The Sopranos always ended with a song. It was one of the most defining characteristics of the show, and it was always exciting to see how the song would play into the themes and story of a particular episode.
Of course, they can’t all be winners. Some end credit songs were a little “whatever.” But some complimented the themes, story, and tone of the episode in a marvelous way, creating a beautiful and artistic marriage between visual media and music.
These are some of the greatest ending in Sopranos history – the ten best uses of end credit music, according to the show’s most die-hard fans on Reddit.
The top comment in this thread states that John Cooper Clarke’s Evidently Chickentown was the best end “song” to a Sopranos episode. Evidently Chickentown is not so much a song as it is a piece of performance poetry expressing futility and frustration. According to user tankatan, “This is definitely my favorite, the way it conveys the feeling of chaos, violence and indignation we’re left with after Phil’s monologue and the baptizing scene is one of the tensest moments I’ve ever seen on television.”
The Sopranos mixed with Radiohead is a match made in entertainment heaven. Back in 2000, Radiohead’s Kid A blew and perplexed minds in equal amount. Some hated its obtuse songwriting, others declared it an immediate artistic masterpiece. The dark and dreary title track served as the ending song to season four’s No Show, and it wonderfully conveyed the darker tone that season four was exploring. With this, viewers knew there was no going back to the happier days of The Sopranos.
I’m Not Like Everybody Else
I’m Not Like Everybody Else was a single released by The Kinks back in 1966. It served as the B-side to the primary single, Sunny Afternoon. A live version of the song plays over the credits of season five’s Cold Cuts after Tony struts out of Janice’s house after intentionally provoking her into an anger-fueled meltdown.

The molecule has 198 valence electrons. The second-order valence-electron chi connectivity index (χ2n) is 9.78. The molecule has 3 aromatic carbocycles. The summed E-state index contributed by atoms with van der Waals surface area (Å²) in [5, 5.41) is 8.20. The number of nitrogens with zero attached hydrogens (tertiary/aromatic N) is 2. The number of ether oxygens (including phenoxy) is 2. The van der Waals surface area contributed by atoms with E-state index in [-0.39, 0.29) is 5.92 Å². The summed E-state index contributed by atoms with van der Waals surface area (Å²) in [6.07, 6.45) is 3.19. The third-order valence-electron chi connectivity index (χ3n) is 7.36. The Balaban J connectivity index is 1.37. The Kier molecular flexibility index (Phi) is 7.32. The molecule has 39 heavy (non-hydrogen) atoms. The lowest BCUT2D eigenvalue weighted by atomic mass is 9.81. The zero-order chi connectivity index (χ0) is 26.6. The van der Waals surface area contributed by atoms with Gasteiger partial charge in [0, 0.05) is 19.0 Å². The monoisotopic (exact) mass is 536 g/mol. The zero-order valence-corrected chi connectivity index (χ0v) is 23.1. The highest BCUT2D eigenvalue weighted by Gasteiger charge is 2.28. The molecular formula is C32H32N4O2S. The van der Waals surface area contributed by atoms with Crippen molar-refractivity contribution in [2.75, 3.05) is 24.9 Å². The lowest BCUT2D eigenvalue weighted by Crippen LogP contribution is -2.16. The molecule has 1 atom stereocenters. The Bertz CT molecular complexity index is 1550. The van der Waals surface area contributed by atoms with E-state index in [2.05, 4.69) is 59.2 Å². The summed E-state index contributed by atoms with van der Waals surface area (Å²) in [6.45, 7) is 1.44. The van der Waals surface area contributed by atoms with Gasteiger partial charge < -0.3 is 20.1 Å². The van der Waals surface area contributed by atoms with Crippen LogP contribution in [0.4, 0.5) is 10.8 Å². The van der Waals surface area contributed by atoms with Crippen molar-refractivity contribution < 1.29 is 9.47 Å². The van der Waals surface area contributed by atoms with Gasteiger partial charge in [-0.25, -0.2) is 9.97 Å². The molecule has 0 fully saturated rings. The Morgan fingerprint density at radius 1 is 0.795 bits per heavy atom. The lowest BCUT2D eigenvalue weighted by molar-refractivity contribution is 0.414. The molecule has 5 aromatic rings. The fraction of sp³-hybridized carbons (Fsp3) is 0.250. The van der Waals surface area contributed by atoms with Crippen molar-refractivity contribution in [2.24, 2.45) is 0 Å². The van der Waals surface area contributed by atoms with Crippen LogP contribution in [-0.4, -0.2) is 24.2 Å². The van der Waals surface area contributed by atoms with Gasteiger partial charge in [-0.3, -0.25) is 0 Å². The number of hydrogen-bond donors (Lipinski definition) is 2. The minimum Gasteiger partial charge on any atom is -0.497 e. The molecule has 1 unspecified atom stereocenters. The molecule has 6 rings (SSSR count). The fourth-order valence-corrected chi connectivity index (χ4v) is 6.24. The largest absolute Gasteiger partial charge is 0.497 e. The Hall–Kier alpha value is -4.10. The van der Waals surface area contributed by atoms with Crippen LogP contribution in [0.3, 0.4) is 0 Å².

The Legend of Tennessee Moltisanti is the eighth episode of the show’s first seaosn, and it ends with an elated Christopher seeing his name in the newspaper.
This scene segues into the credits playing Cake’s Frank Sinatra. According to Reddit user gunguolf, “It matches perfectly the feeling of vindication and approval Chris has been craving all along.” sharpyjpeg agreed, arguing that “it complemented the ending of that episode perfectly.”
Continuing with the first season, the episode Pax Soprana ends in spectacular fashion. As Junior celebrates his promotion, the FBI secretly takes photos through a waiter wearing a button camera. As the FBI place the photos on a board, Xzibit’s Paparazzi begins to play. It’s certainly a fitting theme for the end of the episode, and the tone of the song nicely conveys the mood of the episode’s ending. With this, The Sopranos was officially on.
Living On A Thin Line
Moving on to this thread, the top comment claims that The Kinks’ Living on a Thin Line is the greatest credits song, much to the agreement of many other users. The song ends season three’s University, and producer Terence Winter claims that this is the song he is most asked about. The comments suggest its love within the fandom, with such lines as “Yeah that moment sealed the deal for me, officially the best show ever made,” and, “Went out and bought the album on vinyl because of this.”
Thru And Thru
Thru and Thru isn’t one of The Rolling Stones’ more popular songs, but it gained incredible popularity after it was played at the end of the season two finale, Funhouse.
According to Reddit user wikipediareader, “Thru and Thru by the Rolling Stones at the end of Funhouse. Season two might be my favorite, and that song is an amazing ending.” Season two certainly is a fantastic season of television, and The Rolling Stones will forever remain iconic.
I Saved The World Today
Just one episode earlier, The Eurythmics’ I Saved the World Today played over the credits of The Knight in White Satin Armor, and it was beautiful. This is an iconic episode of The Sopranos, ending with Tony returning home after cleaning up Richie’s death and getting crap from Carmela. It pertains to the theme of the episode and of Tony’s role within it while also serving as an ironic statement – Tony did save the world (at least Janice’s world), yet no one really cares.
When It’s Cold I’d Like To Die
The season six episode Join the Club closes with Moby’s When It’s Cold I’d Like to Die, with vocals by Mimi Goese. The episode is regarded as one of the greatest of The Sopranos. And what better way to wrap an outstanding episode with an outstanding credits song? This is peak Sopranos, a beautiful marriage between story and music.
You Can’t Put Your Arms Around A Memory
Released in 1978, Johnny Thunders’ You Can’t Put Your Arms Around a Memory closes out the second season episode, House Arrest. As Reddit user somerton wonderfully states, “Hard to lose with that song choice, but the ending scene they put it in was so fitting: a mixture of contentment and boredom, relief and wistful nostalgia, as Tony settles back into his normal life at Satriale’s with the guys…and yet, if you look at it a certain way, this shot of all the guys is the last time we’ll see them all together and happy like this before Pussy’s death just two ep’s later (which brings a certain darkness to the show).”